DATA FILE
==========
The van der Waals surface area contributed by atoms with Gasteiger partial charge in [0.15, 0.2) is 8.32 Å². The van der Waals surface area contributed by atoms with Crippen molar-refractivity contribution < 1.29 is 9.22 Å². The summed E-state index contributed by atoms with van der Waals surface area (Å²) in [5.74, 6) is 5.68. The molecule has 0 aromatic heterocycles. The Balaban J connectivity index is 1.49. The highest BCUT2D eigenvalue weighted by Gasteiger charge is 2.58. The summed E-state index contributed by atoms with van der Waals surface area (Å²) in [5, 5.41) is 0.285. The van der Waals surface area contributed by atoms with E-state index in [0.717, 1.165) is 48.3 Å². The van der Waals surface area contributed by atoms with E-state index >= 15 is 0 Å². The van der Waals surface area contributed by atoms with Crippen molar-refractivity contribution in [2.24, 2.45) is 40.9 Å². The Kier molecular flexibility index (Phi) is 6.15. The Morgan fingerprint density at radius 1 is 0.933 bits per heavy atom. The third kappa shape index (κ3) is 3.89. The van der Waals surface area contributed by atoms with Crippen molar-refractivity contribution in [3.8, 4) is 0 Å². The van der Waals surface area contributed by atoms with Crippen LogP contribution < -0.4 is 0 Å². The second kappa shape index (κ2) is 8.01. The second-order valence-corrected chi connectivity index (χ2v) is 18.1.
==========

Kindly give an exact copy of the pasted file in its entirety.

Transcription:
The van der Waals surface area contributed by atoms with Gasteiger partial charge in [0.15, 0.2) is 8.32 Å². The van der Waals surface area contributed by atoms with Crippen molar-refractivity contribution < 1.29 is 9.22 Å². The summed E-state index contributed by atoms with van der Waals surface area (Å²) in [5.74, 6) is 5.68. The molecule has 0 aromatic heterocycles. The Balaban J connectivity index is 1.49. The highest BCUT2D eigenvalue weighted by Gasteiger charge is 2.58. The summed E-state index contributed by atoms with van der Waals surface area (Å²) in [5, 5.41) is 0.285. The van der Waals surface area contributed by atoms with E-state index in [0.717, 1.165) is 48.3 Å². The van der Waals surface area contributed by atoms with E-state index >= 15 is 0 Å². The van der Waals surface area contributed by atoms with Crippen molar-refractivity contribution in [2.24, 2.45) is 40.9 Å². The Kier molecular flexibility index (Phi) is 6.15. The Morgan fingerprint density at radius 1 is 0.933 bits per heavy atom. The third kappa shape index (κ3) is 3.89. The van der Waals surface area contributed by atoms with Crippen molar-refractivity contribution in [3.8, 4) is 0 Å². The van der Waals surface area contributed by atoms with Crippen LogP contribution < -0.4 is 0 Å². The second kappa shape index (κ2) is 8.01. The second-order valence-corrected chi connectivity index (χ2v) is 18.1.